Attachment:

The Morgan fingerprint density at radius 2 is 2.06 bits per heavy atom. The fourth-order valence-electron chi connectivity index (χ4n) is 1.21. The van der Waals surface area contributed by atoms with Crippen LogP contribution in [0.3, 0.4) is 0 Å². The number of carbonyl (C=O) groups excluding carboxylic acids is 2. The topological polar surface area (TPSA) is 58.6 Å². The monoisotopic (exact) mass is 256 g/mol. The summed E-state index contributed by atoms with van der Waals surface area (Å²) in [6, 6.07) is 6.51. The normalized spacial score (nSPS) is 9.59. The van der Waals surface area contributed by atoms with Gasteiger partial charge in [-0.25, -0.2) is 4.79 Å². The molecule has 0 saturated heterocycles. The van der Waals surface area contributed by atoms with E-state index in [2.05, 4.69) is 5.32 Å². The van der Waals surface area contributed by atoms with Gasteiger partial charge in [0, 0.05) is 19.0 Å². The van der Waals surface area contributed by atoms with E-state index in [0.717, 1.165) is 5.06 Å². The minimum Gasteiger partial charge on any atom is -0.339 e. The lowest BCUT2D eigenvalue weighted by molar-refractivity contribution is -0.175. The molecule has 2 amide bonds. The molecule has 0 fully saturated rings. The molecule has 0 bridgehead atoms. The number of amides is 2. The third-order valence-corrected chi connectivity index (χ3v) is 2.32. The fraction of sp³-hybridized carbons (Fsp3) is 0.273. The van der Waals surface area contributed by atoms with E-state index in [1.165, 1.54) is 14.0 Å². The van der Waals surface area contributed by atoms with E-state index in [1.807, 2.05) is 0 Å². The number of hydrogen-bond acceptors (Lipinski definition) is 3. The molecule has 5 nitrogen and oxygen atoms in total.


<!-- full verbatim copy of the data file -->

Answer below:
The Morgan fingerprint density at radius 2 is 2.06 bits per heavy atom. The fourth-order valence-electron chi connectivity index (χ4n) is 1.21. The van der Waals surface area contributed by atoms with Crippen LogP contribution in [0.3, 0.4) is 0 Å². The number of carbonyl (C=O) groups excluding carboxylic acids is 2. The topological polar surface area (TPSA) is 58.6 Å². The monoisotopic (exact) mass is 256 g/mol. The summed E-state index contributed by atoms with van der Waals surface area (Å²) in [6, 6.07) is 6.51. The normalized spacial score (nSPS) is 9.59. The van der Waals surface area contributed by atoms with Gasteiger partial charge in [-0.25, -0.2) is 4.79 Å². The molecule has 0 saturated heterocycles. The van der Waals surface area contributed by atoms with E-state index in [2.05, 4.69) is 5.32 Å². The van der Waals surface area contributed by atoms with Gasteiger partial charge in [0, 0.05) is 19.0 Å². The van der Waals surface area contributed by atoms with E-state index in [0.717, 1.165) is 5.06 Å². The minimum Gasteiger partial charge on any atom is -0.339 e. The lowest BCUT2D eigenvalue weighted by molar-refractivity contribution is -0.175. The molecule has 2 amide bonds. The molecule has 0 fully saturated rings. The molecule has 0 bridgehead atoms. The number of amides is 2. The third-order valence-corrected chi connectivity index (χ3v) is 2.32. The fraction of sp³-hybridized carbons (Fsp3) is 0.273. The van der Waals surface area contributed by atoms with E-state index in [1.165, 1.54) is 14.0 Å². The van der Waals surface area contributed by atoms with E-state index in [1.807, 2.05) is 0 Å². The number of hydrogen-bond acceptors (Lipinski definition) is 3. The molecule has 5 nitrogen and oxygen atoms in total.